Eric H Monkkoneen shows how a nation state works when it has a violent, diverse society, in Murder in New York City. A State does this, according to Monkkoneen, by successfully doing something that Max Weber laid out in his Politics as Vocation—the state successfully establishes a state monopoly on violence, in which the citizens willing give up there power for personal vengeance to the State. The State can only enforce this monopoly on violence if its citizens go though a process that Nobert Elias writes about in The Civilizing Process. Citizens pacify their personal behavior that was a pre-condition for the complex modern state. This slow spread of impulse control, according to Elias, was so mutually beneficial to all that it has become a significant social value. Now you have the nice suburbs where Mom and Dad respect and obey the police and crime is low, but you also have the inner city where a lot of young black men who have lived the over-policed, underserved inner-city experience their entire life and now have not given up their personal vengeance to the state. The author honestly cannot think of reason why more people have not taken the power of personal vengeance away from the State. It may be all they have to feel like a human being.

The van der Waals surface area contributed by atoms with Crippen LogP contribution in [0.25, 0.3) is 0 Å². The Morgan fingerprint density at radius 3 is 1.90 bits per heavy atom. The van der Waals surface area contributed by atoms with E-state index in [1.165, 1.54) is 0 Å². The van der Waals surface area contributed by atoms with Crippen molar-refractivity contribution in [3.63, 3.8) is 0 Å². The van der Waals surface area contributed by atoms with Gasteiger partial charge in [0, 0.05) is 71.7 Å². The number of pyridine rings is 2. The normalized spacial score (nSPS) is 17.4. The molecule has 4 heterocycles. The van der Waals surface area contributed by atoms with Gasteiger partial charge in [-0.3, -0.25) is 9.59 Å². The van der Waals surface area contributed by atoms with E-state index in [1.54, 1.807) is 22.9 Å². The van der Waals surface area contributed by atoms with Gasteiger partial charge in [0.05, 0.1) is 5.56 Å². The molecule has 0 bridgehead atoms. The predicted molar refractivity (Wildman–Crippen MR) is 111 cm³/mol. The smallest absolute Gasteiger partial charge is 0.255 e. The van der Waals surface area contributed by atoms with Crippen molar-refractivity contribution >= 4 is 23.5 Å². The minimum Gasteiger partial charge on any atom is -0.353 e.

The reason for overrepresentation in the criminal justice system for certain groups in society is not because they are simply more inclined to break the law because they are lazy, evil, or immoral. Society has given us the answer. All we need to do is listen. Monkkoneen does not want policy makers, scientist, or professionals to be too reductionist, because the answer is, according to Monkkoneen, not that clear cut. But if you sit back, wait, run too many meta-analysis or cross-culture surveys you risk never finding the solution to help solve communities around the world’s criminal overrepresentation issues.